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Washington County one of 14 sites selected for federal heat island study

The study, now in its seventh year, seeks to gather data on how temperatures differ between wealthy neighborhoods and their less-affluent counterparts.


Citizen scientists in Washington County will fan out across their communities this summer as part of a national study on urban heat islands, officials announced Tuesday. 

The National Oceanic and Atmospheric Administration’s Urban Heat Island Mapping campaign, now in its seventh year, seeks to gather data on how temperatures differ between wealthy neighborhoods and their less-affluent counterparts.

NOAA Administrator Rick Spinrad said that, given the increasing frequency of dangerous heat waves as climate change drives temperatures up, documenting those differences is a crucial component of environmental justice. 

“The burden of heat is not shared equally in our urban areas,” Spinrad said in a statement. “Gathering this type of environmental intelligence helps communities measure their hottest places so they can develop strategies to reduce the dangerous effects of heat.”

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The Pacific Northwest is no stranger to dangerous heat. In June of 2021, what has come to be known as the “heat dome” brought record temperatures all over the region. Portland reached as high as 116 degrees, according to official measurements from the National Weather Service. 

At least 72 people died due to heat-related illness over the course of the heat dome, many of them living in manufactured homes or in places without air conditioning. Nationwide, heat is the number one cause of weather-related deaths. 

Studies have found that some parts of the city were likely much hotter because of the urban heat island effect.

Areas with lots of trees, often affluent neighborhoods, benefit from the cooling provided by the canopy. Conversely, neighborhoods with lots of large buildings and concrete, often home to people of color and low-income residents, see an outsized heating effect as the hard surfaces absorb more of the sun’s radiation and reflect it back into the air.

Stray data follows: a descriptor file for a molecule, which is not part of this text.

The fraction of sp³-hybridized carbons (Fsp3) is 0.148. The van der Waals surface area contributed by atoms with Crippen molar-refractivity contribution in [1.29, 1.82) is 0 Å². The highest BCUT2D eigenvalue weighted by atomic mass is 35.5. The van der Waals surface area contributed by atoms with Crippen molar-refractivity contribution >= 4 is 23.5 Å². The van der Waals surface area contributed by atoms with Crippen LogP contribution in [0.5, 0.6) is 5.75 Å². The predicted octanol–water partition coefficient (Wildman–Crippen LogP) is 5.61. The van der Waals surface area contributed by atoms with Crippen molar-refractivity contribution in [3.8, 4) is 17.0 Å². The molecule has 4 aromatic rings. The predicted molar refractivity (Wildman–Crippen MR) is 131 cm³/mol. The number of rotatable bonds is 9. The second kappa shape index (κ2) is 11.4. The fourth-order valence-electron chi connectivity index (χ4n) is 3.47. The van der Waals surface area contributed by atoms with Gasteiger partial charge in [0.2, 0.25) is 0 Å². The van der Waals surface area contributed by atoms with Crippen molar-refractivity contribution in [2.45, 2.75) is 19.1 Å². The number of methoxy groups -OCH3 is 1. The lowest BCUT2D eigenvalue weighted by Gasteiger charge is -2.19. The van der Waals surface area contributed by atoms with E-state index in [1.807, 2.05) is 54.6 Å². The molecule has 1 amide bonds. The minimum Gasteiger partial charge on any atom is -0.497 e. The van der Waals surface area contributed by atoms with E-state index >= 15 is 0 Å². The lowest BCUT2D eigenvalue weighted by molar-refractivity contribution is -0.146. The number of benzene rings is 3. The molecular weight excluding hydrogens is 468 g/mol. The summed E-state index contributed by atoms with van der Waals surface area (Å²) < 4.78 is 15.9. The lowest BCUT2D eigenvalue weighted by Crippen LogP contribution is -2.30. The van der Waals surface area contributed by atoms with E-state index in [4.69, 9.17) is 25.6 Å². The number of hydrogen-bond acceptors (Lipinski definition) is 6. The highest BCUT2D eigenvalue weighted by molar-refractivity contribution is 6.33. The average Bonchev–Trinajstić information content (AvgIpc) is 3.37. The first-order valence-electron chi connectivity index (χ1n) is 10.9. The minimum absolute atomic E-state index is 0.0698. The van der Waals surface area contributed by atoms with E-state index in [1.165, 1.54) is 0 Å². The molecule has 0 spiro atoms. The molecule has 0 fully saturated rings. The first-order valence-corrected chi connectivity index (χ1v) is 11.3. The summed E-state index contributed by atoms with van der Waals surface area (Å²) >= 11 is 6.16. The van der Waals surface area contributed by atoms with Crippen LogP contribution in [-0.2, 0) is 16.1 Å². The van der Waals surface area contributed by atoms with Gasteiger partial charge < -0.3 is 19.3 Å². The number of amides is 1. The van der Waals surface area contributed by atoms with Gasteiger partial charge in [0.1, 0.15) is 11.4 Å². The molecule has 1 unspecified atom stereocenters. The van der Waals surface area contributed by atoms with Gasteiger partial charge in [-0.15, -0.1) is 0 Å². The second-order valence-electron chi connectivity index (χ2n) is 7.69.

But to counteract the heat island effect, first you have to know where the heat islands are. 

Morgan Zabow, Community Heat and Health Information Coordinator with NOAA, said that the study will rely on “citizen scientists.” 

Volunteers will be provided with special sensors that can be attached to a car or bicycle. Officials will pick one of the hottest days of the year, in the 90th percentile of temperatures, and the volunteers will record heat and humidity data at three different times during the day. 

“This data is then synthesized, and it produces a report,” Zabow said. “With this report, we're really able to see which neighborhoods in these communities are hotter than others.” 

The program is now in its seventh year, Zabow said, and other communities have used the data to determine which areas need more trees, how to use asphalt that absorbs less heat and to implement educational programs for children about how to avoid heat-related illnesses and deaths. 

The exact date of the study will be determined by the weather, but Zabow encouraged anyone who wants to get involved to contact Kathleen Johnson with the Washington County Department of Health and Human Services at kathleen_johnson@washingtoncountyor.gov for more information. 

“We encourage as many people from the community who are interested in volunteering to do so,” Zabow said. “Not only is it a great way to be invested in the science, but you're also really learning about how heat is impacting your community.” 

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